The great English, Anglican and modernist poet and writer C.H. Sisson was born in Bristol a hundred years ago. This Reader draws on his poetry, fiction, translations, and his literary, political and religious essays. It justifies what his peers and critics said of him. Of the poems Donald Hall wrote in the New York Times Book Review that they 'move in service of the loved landscapes of England and France, they sing (and growl) in love of argument, in love of seeing through [ - ]; they move in love of the old lost life by which the new life is condemned.' Writing of his essays in the same pages Louis Simpson notes 'his fearless views'. 'Mr Sisson isn't afraid to say what he thinks. He isn't looking over his shoulder at an establishment as he writes.' Jasper Griffin in the Times Literary Supplement dubbed him 'one of the great translators of our time'. As a writer he was always starting anew, rejecting, he said, 'whatever appeared with the face of familiarity' and referring the present to those defining periods of English and European history and culture that tried humanity and languages most harshly: the seventeenth century, for example, and the twentieth.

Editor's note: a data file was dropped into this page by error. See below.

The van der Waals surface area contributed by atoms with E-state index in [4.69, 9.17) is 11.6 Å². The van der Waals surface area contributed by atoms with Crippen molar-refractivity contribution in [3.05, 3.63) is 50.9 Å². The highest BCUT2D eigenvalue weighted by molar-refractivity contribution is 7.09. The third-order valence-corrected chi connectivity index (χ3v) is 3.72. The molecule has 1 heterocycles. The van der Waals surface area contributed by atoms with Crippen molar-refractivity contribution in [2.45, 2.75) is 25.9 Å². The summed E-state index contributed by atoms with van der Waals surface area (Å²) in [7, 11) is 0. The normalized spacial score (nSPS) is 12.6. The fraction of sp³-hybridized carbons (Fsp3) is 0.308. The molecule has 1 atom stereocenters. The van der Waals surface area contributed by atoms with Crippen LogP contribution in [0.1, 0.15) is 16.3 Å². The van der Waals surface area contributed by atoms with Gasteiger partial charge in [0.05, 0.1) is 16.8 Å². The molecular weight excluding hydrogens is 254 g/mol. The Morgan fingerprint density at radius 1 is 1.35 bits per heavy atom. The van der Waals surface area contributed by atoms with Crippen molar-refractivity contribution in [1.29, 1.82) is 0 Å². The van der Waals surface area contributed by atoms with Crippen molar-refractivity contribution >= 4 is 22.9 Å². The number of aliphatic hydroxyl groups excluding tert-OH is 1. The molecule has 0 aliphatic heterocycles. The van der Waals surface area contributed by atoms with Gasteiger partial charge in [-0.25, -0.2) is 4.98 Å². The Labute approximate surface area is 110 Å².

Born in Bristol in 1914, C. H. Sisson was noted as a poet, novelist, essayist and an important translator. He was a great friend of the critic and writer Donald Davie, with whom he corresponded regularly. Sisson was a student at the University of Bristol where he read English and Philosophy. As a poet he first came to light through the London Arts Review founded by the painter Patrick Swift and the poet David Wright. He reacted against the prevailing intellectual climate of the 1930s, particularly the Auden Group, preferring to go back to the anti-romantic T. E. Hulme, and to the Anglican tradition. The modernism of his poetry follows a 'distinct genealogy' from Hulme to Eliot, Pound, Ford Madox Ford and Wyndham Lewis. His novel Christopher Homm experiments with form and is told backwards. Sisson served in the British Army during World War II in India and joined the Ministry of Labour in 1936. He worked as a civil servant and wrote a standard text The Spirit of British Administration (1959) arising from his work and a comparison with other European methods. Sisson was a 'severe critic of the Civil Service and some of his essays caused controversy'. In his collection The London Zoo he writes this epitaph 'Here lies a civil servant. He was civil/ To everyone, and servant to the devil.' C. H. Sisson was made a Companion of Honour for services to literature in 1993. Carcanet publish his Collected Poems, his novels, essays, and his autobiography On the Lookout, as well as his versions of Dante, Virgil, La Fontaine, Du Bellay, Lucretius and others.